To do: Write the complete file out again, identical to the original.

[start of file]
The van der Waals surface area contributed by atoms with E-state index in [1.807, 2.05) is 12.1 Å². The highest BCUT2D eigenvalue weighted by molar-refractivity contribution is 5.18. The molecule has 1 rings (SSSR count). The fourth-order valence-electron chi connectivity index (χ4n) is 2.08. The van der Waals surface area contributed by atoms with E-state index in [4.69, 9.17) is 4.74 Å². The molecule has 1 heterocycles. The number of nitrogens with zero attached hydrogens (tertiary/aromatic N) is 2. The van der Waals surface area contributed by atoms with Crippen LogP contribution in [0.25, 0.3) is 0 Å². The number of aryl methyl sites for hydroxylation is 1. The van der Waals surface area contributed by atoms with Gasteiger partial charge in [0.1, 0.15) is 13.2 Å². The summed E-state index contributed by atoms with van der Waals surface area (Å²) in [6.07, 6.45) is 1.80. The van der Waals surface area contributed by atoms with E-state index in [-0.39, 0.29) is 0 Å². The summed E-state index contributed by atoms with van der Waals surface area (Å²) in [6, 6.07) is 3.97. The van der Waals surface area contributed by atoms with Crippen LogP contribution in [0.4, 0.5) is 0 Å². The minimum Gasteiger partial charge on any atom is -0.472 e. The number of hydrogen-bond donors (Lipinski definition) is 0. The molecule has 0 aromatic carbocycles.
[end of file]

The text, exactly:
The van der Waals surface area contributed by atoms with E-state index in [1.807, 2.05) is 12.1 Å². The highest BCUT2D eigenvalue weighted by molar-refractivity contribution is 5.18. The molecule has 1 rings (SSSR count). The fourth-order valence-electron chi connectivity index (χ4n) is 2.08. The van der Waals surface area contributed by atoms with E-state index in [4.69, 9.17) is 4.74 Å². The molecule has 1 heterocycles. The number of nitrogens with zero attached hydrogens (tertiary/aromatic N) is 2. The van der Waals surface area contributed by atoms with Crippen LogP contribution in [0.25, 0.3) is 0 Å². The number of aryl methyl sites for hydroxylation is 1. The van der Waals surface area contributed by atoms with Gasteiger partial charge in [0.1, 0.15) is 13.2 Å². The summed E-state index contributed by atoms with van der Waals surface area (Å²) in [6.07, 6.45) is 1.80. The van der Waals surface area contributed by atoms with E-state index in [-0.39, 0.29) is 0 Å². The summed E-state index contributed by atoms with van der Waals surface area (Å²) in [6, 6.07) is 3.97. The van der Waals surface area contributed by atoms with Crippen LogP contribution in [0.4, 0.5) is 0 Å². The minimum Gasteiger partial charge on any atom is -0.472 e. The number of hydrogen-bond donors (Lipinski definition) is 0. The molecule has 0 aromatic carbocycles.